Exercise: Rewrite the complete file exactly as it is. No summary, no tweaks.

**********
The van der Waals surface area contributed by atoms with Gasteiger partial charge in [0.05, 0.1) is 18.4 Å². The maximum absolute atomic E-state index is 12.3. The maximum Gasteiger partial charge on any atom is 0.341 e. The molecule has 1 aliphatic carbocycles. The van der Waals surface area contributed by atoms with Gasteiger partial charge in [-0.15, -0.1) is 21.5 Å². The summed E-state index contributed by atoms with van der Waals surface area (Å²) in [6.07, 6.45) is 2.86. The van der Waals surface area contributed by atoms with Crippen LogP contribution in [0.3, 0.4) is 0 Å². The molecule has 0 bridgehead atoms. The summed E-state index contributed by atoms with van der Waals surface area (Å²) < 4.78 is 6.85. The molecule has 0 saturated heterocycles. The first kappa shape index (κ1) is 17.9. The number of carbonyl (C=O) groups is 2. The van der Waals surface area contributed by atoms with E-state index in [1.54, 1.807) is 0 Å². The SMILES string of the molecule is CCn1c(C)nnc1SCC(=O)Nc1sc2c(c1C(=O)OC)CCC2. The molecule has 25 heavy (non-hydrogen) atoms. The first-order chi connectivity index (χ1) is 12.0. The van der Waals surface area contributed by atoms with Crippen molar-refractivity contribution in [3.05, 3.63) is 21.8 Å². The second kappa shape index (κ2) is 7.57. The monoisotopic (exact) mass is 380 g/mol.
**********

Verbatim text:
The van der Waals surface area contributed by atoms with Gasteiger partial charge in [0.05, 0.1) is 18.4 Å². The maximum absolute atomic E-state index is 12.3. The maximum Gasteiger partial charge on any atom is 0.341 e. The molecule has 1 aliphatic carbocycles. The van der Waals surface area contributed by atoms with Gasteiger partial charge in [-0.15, -0.1) is 21.5 Å². The summed E-state index contributed by atoms with van der Waals surface area (Å²) in [6.07, 6.45) is 2.86. The van der Waals surface area contributed by atoms with Crippen LogP contribution in [0.3, 0.4) is 0 Å². The molecule has 0 bridgehead atoms. The summed E-state index contributed by atoms with van der Waals surface area (Å²) < 4.78 is 6.85. The molecule has 0 saturated heterocycles. The first kappa shape index (κ1) is 17.9. The number of carbonyl (C=O) groups is 2. The van der Waals surface area contributed by atoms with E-state index in [1.54, 1.807) is 0 Å². The SMILES string of the molecule is CCn1c(C)nnc1SCC(=O)Nc1sc2c(c1C(=O)OC)CCC2. The molecule has 25 heavy (non-hydrogen) atoms. The first-order chi connectivity index (χ1) is 12.0. The van der Waals surface area contributed by atoms with Crippen molar-refractivity contribution in [3.05, 3.63) is 21.8 Å². The second kappa shape index (κ2) is 7.57. The monoisotopic (exact) mass is 380 g/mol.